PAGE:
Trump appoints fossil-fuel apostle to head renewable energy office

Daniel Simmons’ last job was at a conservative think-tank that unabashedly cheered renewable energy failures and championed fossil-fuel causes. As part of his job, he lied about who funded certain solar projects and pretended solar was too expensive, ignoring the fact that solar is already the cheapest source of generation in many places.

Which, of course, is why President Donald Trump decided Simmons would be the perfect candidate to head the Office of Energy Efficiency and Renewable Energy (EERE) at the Department of Energy.

For those of you who don’t know EERE,  its primary mission is to provide technology assistance to renewable energy and has funded some of the latest breakthroughs in the solar industry.

Keeping up his streak of handing the reins of government to people Hell-bent on destroying the agencies they head (see Pruitt, Scott, Environmental Protection Agency; see also Devos, Betsy, Department of Education), Trump’s appointment of Simmons to the post should alarm renewable energy advocates.

Despite a $17 million increase in the budget for the department in last week’s continuing-resolution deal (which will keep the government running until another crisis looms in September), the appointment of Simmons sends the clear message that the Trump Administration is a pawn of the fossil-fuel industry and is populated by people, like Trump, who have a completed disregard for facts.

On the campaign trail, Trump frequently repeated the lie that solar was too expensive to deploy widely in the United States and, in a statement that will go down as one of the most jaw-dropping in a campaign filled with gob-smackers, “Windpower kills all the birds.”

The Washington Post published some of Simmons’ most (in)famous lies:

  • “It is unseemly that the American taxpayer has contributed billions of dollars to these facilities.”

Simmons uttered this line during testimony before Congress. He is speaking about the Ivanpah concentrated-solar plant in California’s Mojave Desert, which is being funded by Google and other private companies, while repaying a loan backed by the U.S. Department of Energy under a program that has turned a profit for the U.S. government.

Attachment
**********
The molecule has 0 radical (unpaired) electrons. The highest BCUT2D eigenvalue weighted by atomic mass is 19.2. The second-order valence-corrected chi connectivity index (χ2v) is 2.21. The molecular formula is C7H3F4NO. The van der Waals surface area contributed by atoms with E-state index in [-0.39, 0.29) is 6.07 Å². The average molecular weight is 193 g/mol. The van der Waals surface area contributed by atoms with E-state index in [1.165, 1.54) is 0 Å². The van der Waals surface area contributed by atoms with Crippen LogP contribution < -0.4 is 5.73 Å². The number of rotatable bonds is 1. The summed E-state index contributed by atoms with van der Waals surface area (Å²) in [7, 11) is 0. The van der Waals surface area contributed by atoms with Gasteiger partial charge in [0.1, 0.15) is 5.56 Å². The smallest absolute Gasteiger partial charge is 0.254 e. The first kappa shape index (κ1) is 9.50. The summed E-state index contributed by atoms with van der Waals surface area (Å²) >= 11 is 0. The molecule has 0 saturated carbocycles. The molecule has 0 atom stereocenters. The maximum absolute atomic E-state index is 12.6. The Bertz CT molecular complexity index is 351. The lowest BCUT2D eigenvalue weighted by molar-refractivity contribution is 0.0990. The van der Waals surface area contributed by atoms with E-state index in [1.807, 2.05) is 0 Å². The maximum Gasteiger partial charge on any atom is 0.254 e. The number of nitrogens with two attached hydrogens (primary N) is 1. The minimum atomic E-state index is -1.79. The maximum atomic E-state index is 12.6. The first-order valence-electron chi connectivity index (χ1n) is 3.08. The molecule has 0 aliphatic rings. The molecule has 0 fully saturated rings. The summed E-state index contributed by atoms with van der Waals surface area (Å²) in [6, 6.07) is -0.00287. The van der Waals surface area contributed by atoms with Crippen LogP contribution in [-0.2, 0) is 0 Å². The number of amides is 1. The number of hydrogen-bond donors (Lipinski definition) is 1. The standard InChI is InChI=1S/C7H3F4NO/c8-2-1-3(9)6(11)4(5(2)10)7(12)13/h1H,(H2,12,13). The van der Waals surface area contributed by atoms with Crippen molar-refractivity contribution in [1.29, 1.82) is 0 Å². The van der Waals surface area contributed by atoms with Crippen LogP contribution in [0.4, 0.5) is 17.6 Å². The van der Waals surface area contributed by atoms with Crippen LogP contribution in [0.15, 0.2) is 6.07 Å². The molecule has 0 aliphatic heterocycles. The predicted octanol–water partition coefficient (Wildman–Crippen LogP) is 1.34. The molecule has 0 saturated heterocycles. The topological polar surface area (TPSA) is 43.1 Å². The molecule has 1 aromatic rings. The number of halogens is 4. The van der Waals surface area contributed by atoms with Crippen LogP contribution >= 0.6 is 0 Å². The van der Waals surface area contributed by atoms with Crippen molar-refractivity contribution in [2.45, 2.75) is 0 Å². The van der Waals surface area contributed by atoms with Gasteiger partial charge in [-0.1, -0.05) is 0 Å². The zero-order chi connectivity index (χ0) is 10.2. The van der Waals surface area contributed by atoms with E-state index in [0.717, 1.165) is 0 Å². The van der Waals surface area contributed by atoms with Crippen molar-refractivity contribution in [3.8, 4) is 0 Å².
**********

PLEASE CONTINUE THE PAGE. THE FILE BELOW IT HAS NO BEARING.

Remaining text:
• “The most simple of all points is that no matter what the renewable guys say, what they will admit is that their type of power — the wind and solar — is more expensive and will increase the price of electricity. And in an economy that is struggling, it is critical that we do everything we can to keep prices low.”

Simmons said this during a podcast by Libertarian think tank The Heartland Institute in 2013. Simmons would have been making a fair point – if time had stopped in 2007. But plunging panel prices, advances in technology and (slowly) dropping soft costs have made solar competitive with fossil fuels in many states.

  • “I think that everything should be treated equally across the board. We have to look at the track record of the oil and gas industry [which is] producing low-cost, reliable energy, particularly when the alternative is much, much higher prices.

Simmons made this claim at a Politico-sponsored energy forum last year, arguing that subsidies for renewable energy should be done away with because the United States is already using what he believes is the cheapest fuel source in the country. As most fossil-fuel cheerleaders do, Simmons ignores the incentives which have aided the oil and gas industry since 1916, including restricting Master Limited Partnerships to oil companies.